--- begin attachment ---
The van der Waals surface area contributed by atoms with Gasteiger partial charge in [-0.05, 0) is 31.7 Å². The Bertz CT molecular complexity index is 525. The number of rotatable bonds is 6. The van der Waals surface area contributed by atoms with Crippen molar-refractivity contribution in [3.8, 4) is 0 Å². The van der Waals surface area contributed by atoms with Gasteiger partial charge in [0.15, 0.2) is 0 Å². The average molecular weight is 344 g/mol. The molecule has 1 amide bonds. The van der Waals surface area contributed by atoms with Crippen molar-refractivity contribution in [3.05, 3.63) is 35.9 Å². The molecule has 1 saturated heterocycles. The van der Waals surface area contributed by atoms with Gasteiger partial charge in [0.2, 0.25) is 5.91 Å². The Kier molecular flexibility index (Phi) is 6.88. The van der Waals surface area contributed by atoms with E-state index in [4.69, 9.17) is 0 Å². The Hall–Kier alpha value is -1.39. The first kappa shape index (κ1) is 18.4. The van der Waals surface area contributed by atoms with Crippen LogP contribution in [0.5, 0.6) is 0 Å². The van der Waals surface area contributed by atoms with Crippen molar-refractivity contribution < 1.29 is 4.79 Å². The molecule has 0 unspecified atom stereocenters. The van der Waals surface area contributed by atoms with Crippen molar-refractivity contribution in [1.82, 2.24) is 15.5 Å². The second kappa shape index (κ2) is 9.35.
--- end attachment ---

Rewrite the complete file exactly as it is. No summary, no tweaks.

The van der Waals surface area contributed by atoms with Gasteiger partial charge in [-0.05, 0) is 31.7 Å². The Bertz CT molecular complexity index is 525. The number of rotatable bonds is 6. The van der Waals surface area contributed by atoms with Crippen molar-refractivity contribution in [3.8, 4) is 0 Å². The van der Waals surface area contributed by atoms with Gasteiger partial charge in [0.15, 0.2) is 0 Å². The average molecular weight is 344 g/mol. The molecule has 1 amide bonds. The van der Waals surface area contributed by atoms with Crippen molar-refractivity contribution in [3.05, 3.63) is 35.9 Å². The molecule has 1 saturated heterocycles. The van der Waals surface area contributed by atoms with Gasteiger partial charge in [0.2, 0.25) is 5.91 Å². The Kier molecular flexibility index (Phi) is 6.88. The van der Waals surface area contributed by atoms with E-state index in [4.69, 9.17) is 0 Å². The Hall–Kier alpha value is -1.39. The first kappa shape index (κ1) is 18.4. The van der Waals surface area contributed by atoms with Crippen LogP contribution in [0.5, 0.6) is 0 Å². The van der Waals surface area contributed by atoms with Crippen molar-refractivity contribution < 1.29 is 4.79 Å². The molecule has 0 unspecified atom stereocenters. The van der Waals surface area contributed by atoms with Crippen molar-refractivity contribution in [1.82, 2.24) is 15.5 Å². The second kappa shape index (κ2) is 9.35.